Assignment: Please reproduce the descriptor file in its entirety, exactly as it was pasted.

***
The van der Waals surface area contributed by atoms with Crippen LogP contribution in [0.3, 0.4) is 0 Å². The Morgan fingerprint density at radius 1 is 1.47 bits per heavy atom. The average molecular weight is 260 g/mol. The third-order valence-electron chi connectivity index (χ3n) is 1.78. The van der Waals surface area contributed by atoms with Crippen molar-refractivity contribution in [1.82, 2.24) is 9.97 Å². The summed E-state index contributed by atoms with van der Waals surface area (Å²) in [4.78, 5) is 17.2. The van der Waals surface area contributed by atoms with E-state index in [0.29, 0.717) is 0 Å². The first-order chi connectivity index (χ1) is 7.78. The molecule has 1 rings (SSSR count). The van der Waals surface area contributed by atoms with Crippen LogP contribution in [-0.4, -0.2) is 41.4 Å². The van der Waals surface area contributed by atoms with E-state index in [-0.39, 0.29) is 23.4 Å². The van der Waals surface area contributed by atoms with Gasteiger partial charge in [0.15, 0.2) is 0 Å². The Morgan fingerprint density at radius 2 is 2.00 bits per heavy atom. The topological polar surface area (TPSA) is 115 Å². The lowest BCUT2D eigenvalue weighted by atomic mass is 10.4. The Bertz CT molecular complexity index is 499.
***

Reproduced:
The van der Waals surface area contributed by atoms with Crippen LogP contribution in [0.3, 0.4) is 0 Å². The Morgan fingerprint density at radius 1 is 1.47 bits per heavy atom. The average molecular weight is 260 g/mol. The third-order valence-electron chi connectivity index (χ3n) is 1.78. The van der Waals surface area contributed by atoms with Crippen molar-refractivity contribution in [1.82, 2.24) is 9.97 Å². The summed E-state index contributed by atoms with van der Waals surface area (Å²) in [4.78, 5) is 17.2. The van der Waals surface area contributed by atoms with E-state index in [0.29, 0.717) is 0 Å². The first-order chi connectivity index (χ1) is 7.78. The molecule has 1 rings (SSSR count). The van der Waals surface area contributed by atoms with Crippen LogP contribution in [-0.4, -0.2) is 41.4 Å². The van der Waals surface area contributed by atoms with E-state index in [-0.39, 0.29) is 23.4 Å². The van der Waals surface area contributed by atoms with Gasteiger partial charge in [0.15, 0.2) is 0 Å². The Morgan fingerprint density at radius 2 is 2.00 bits per heavy atom. The topological polar surface area (TPSA) is 115 Å². The lowest BCUT2D eigenvalue weighted by atomic mass is 10.4. The Bertz CT molecular complexity index is 499.